Another New Year is upon us. Another year of making resolutions. This year my list includes but is not limited to: exercising on the days I say I don’t feel like it, making an actual physical picture album of my children’s early years, planning meals more than a day in advance and last but not least, eating less timbits. I will hopefully and optimistically reach a quarter of those goals by December 31, 2016 at which point, I will start the whole thing all over again with the same renewed hope that led me there the year before.
There is something magical and mystical about the December 31st – January 1st “24 hour period” for that very notion of being able to look ahead and “do it better” the next time around. For our children it may be their first, or perhaps their tenth. A right of passage, as a child reaches the point where they’re “allowed” to stay up long enough to watch the clock strike 12 and then brag about it the next day. For us it may be our fortieth and for our parents, their 75th time watching the ball drop.
For many years, particularly in our youth, we may find New Year’s Eve the occasion in which all night parties abound and we wake up in a foggy haze wondering why we are wearing a tiara and a bad hairdo. But eventually, as we age, our New Year celebrations are often spent with family and good friends enjoying one another’s company as we welcome the start of another year.
But what does it mean for people with dementia who have lost their sense of time? What if someone can’t remember the date let alone the last day of the year? What does it mean for those with advanced dementia who can no longer appreciate the nuance of New Year’s Eve? Does it mean that they are forgotten? And those who are too physically frail to come together with family and friends, how is their New Year’s spent? Currently, there are hundreds of thousands of people in Canada living with dementia and many others who are physically frail.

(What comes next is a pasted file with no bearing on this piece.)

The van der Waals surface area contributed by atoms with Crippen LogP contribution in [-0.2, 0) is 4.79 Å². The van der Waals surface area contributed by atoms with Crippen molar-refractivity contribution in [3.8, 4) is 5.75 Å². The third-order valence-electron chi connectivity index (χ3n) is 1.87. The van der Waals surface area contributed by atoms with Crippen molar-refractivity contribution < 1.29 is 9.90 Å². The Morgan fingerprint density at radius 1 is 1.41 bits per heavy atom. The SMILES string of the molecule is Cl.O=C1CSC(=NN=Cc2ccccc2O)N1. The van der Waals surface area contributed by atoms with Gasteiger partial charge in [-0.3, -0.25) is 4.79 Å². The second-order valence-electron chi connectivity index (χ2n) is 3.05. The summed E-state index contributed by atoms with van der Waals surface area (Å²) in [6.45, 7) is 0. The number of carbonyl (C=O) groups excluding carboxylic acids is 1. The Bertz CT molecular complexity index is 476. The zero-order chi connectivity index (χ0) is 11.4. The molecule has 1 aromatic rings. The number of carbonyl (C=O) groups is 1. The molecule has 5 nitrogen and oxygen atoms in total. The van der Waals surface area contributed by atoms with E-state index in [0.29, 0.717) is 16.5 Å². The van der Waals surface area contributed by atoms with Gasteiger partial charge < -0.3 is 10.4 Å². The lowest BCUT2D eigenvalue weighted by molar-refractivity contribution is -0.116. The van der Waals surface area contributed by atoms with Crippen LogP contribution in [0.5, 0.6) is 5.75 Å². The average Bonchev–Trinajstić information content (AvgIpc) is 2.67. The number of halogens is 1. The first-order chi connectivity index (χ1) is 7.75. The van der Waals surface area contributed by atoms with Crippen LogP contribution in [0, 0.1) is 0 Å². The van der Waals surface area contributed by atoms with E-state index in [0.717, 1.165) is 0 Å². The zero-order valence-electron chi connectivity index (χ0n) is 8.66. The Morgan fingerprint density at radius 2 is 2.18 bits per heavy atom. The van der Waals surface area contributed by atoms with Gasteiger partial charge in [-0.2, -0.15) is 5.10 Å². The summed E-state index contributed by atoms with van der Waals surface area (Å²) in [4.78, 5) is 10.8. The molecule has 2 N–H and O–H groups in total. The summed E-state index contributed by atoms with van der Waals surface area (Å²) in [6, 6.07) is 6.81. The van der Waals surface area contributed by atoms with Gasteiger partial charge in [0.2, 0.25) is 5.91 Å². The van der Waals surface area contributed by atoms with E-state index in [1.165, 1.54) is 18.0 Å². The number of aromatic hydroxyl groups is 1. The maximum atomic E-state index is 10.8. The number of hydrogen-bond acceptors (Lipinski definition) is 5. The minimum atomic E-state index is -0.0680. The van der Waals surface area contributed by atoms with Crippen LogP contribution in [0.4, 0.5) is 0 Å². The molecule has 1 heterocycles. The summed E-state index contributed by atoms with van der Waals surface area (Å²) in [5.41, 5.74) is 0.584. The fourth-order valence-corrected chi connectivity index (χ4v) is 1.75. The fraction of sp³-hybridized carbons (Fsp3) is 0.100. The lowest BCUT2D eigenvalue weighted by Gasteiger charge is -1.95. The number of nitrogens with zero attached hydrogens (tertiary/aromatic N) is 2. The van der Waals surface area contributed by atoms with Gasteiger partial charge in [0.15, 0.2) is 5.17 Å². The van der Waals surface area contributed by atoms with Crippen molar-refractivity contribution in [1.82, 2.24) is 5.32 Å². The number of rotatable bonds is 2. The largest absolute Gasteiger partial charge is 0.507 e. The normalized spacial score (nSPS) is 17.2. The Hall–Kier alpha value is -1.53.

When Robert Burns wrote his famous Auld Lang Syne poem in the 1700’s, he apparently never intended for this to be associated with New Year’s Eve. However, it is widely celebrated as the song to ring in the New Year. Despite this, people the world over still struggle to know what it really means.
Should old acquaintance be forgot, and never brought to mind ? Should old acquaintance be forgot, and old lang syne ?
For auld lang syne, my dear, for auld lang syne,
we’ll take a cup of kindness yet, for auld lang syne.
And surely you’ll buy your pint cup ! and surely Ill buy mine !
And we’ll take a cup o kindness yet, for auld lang syne.
We two have run about the slopes,
and picked the daisies fine ;
But we’ve wandered many a weary foot, since auld lang syne.
We two have paddled in the stream, from morning sun till dine ;
But seas between us broad have roared since auld lang syne.
And theres a hand my trusty friend ! And give us a hand o thine !
And well take a right good-will draught, for auld lang syne.
Should auld acquaintance be forgot, and never brought to mind ?
Should auld acquaintance be forgot, and auld lang syne?
Perhaps Mr. Burns did not realize at the time how prolific his words would become for a rapidly aging population, some of whom no longer have the ability to come together to say goodbye to the year behind and welcome the year ahead. For others who can no longer remember, there is no privilege in making New Year’s Resolutions. However, the need to be connected and cared for transcends age and dates. For this reason, we should all remember on this New Year’s Eve to reach out to those family and friends who may be forgotten, and include them as we may.